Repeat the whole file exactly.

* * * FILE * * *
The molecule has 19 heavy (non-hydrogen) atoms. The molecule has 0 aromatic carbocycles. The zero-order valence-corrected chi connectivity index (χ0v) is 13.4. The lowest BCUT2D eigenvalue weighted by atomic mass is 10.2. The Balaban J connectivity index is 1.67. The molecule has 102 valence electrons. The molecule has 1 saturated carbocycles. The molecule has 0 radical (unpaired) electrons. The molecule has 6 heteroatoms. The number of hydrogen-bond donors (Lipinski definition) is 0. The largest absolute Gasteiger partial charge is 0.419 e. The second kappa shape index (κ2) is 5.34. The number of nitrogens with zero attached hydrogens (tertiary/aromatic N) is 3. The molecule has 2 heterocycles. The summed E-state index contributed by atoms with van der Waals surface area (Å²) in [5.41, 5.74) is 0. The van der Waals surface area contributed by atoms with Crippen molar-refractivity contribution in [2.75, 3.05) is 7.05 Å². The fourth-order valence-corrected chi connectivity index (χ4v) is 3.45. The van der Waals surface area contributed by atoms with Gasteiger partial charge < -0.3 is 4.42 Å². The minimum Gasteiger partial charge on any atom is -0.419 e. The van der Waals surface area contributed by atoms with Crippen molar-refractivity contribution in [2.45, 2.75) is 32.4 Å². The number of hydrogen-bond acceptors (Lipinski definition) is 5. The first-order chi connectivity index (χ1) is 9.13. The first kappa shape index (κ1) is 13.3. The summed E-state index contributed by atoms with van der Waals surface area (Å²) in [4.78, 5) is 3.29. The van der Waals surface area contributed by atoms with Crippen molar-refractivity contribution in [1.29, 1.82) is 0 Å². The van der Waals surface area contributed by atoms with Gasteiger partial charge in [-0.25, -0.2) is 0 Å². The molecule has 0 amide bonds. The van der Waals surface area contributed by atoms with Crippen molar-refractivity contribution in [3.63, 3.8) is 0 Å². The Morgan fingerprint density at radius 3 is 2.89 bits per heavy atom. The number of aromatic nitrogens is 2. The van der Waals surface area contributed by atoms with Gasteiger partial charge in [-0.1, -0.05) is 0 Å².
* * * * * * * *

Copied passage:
The molecule has 19 heavy (non-hydrogen) atoms. The molecule has 0 aromatic carbocycles. The zero-order valence-corrected chi connectivity index (χ0v) is 13.4. The lowest BCUT2D eigenvalue weighted by atomic mass is 10.2. The Balaban J connectivity index is 1.67. The molecule has 102 valence electrons. The molecule has 1 saturated carbocycles. The molecule has 0 radical (unpaired) electrons. The molecule has 6 heteroatoms. The number of hydrogen-bond donors (Lipinski definition) is 0. The largest absolute Gasteiger partial charge is 0.419 e. The second kappa shape index (κ2) is 5.34. The number of nitrogens with zero attached hydrogens (tertiary/aromatic N) is 3. The molecule has 2 heterocycles. The summed E-state index contributed by atoms with van der Waals surface area (Å²) in [5.41, 5.74) is 0. The van der Waals surface area contributed by atoms with Crippen molar-refractivity contribution in [2.75, 3.05) is 7.05 Å². The fourth-order valence-corrected chi connectivity index (χ4v) is 3.45. The van der Waals surface area contributed by atoms with Gasteiger partial charge < -0.3 is 4.42 Å². The minimum Gasteiger partial charge on any atom is -0.419 e. The van der Waals surface area contributed by atoms with Crippen molar-refractivity contribution in [2.45, 2.75) is 32.4 Å². The number of hydrogen-bond acceptors (Lipinski definition) is 5. The first-order chi connectivity index (χ1) is 9.13. The first kappa shape index (κ1) is 13.3. The summed E-state index contributed by atoms with van der Waals surface area (Å²) in [4.78, 5) is 3.29. The van der Waals surface area contributed by atoms with Crippen molar-refractivity contribution in [1.29, 1.82) is 0 Å². The van der Waals surface area contributed by atoms with Gasteiger partial charge in [-0.25, -0.2) is 0 Å². The molecule has 0 amide bonds. The van der Waals surface area contributed by atoms with Crippen molar-refractivity contribution in [3.63, 3.8) is 0 Å². The Morgan fingerprint density at radius 3 is 2.89 bits per heavy atom. The number of aromatic nitrogens is 2. The van der Waals surface area contributed by atoms with Gasteiger partial charge in [-0.1, -0.05) is 0 Å².